An examination of the scientific fad of collecting brains of the famous in hopes of discovering the key to their genius.
Burrell (Mathematics/Univ. of Mass, Amherst; The Words We Live By, 1997) begins with the famous scene from the film Frankenstein where a scientist compares the brains of a genius and a criminal—a scene that appears nowhere in Mary Shelley’s novel but neatly suggests the prevailing attitude toward brains. The notion that the size and shape of a brain was key to its thinking power came originally from phrenology, and, tracing the careers of the early phrenologists, Burrell points out that despite the failure of their program of using skull shape to diagnose mental capacity, they nonetheless carried forward the radical notion that the mind is a direct consequence of physical structures of the brain. Later scientists removed, preserved, and examined the brains of both of those geniuses and violent criminals in an attempt to discover the structural differences underlying behavior. Many of those researchers—among them a number of American doctors and scientists—formed clubs with the object of donating their own brains for postmortem examination and the benefit of science. Sadly, little useful scientific work was done. Walt Whitman's brain was accidentally destroyed before it could be examined, and others got only perfunctory analysis. Worse yet, as in the case of the Italian criminologist Lombroso, some of the scientists’ work was later taken out of context and used to justify genocide and racism. Or, in the case of Lenin’s brain, the examining scientist cynically used the opportunity to gain funding for other work. In a useful concluding chapter, Burrell points out that, even today, the gains of brain science are at best controversial.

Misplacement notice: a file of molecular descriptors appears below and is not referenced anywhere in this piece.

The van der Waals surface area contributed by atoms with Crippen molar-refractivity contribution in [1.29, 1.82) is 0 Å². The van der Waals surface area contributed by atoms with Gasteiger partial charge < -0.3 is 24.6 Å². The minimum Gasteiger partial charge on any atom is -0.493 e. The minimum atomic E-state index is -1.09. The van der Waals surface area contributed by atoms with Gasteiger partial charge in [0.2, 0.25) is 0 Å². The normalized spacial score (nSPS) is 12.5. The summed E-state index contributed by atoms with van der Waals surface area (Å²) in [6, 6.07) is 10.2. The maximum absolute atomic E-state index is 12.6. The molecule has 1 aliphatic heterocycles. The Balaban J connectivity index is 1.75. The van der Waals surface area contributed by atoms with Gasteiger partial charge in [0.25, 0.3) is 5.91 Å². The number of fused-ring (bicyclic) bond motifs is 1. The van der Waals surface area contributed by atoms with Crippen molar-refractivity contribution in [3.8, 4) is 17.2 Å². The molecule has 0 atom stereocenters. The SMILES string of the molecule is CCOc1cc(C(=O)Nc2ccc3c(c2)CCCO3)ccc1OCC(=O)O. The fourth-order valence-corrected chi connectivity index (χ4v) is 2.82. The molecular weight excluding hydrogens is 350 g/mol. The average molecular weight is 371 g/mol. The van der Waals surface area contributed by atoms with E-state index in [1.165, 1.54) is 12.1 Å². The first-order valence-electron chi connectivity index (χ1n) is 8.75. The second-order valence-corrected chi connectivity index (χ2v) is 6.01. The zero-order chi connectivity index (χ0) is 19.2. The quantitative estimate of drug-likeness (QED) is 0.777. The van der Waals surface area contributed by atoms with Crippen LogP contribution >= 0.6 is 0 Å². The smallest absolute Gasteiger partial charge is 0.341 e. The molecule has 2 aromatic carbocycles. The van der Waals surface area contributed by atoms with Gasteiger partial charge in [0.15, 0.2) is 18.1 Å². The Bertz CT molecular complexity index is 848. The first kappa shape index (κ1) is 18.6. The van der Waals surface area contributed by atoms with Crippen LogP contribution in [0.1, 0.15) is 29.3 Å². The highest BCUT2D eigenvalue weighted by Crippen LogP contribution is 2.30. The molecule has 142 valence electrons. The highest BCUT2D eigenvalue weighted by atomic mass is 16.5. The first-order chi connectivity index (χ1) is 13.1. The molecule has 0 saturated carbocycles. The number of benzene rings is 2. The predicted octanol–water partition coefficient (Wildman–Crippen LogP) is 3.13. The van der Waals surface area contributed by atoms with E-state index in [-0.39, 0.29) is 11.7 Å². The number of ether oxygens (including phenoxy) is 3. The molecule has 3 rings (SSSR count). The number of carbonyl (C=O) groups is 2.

A broad and revealing study of a little-known and often unflattering chapter of science.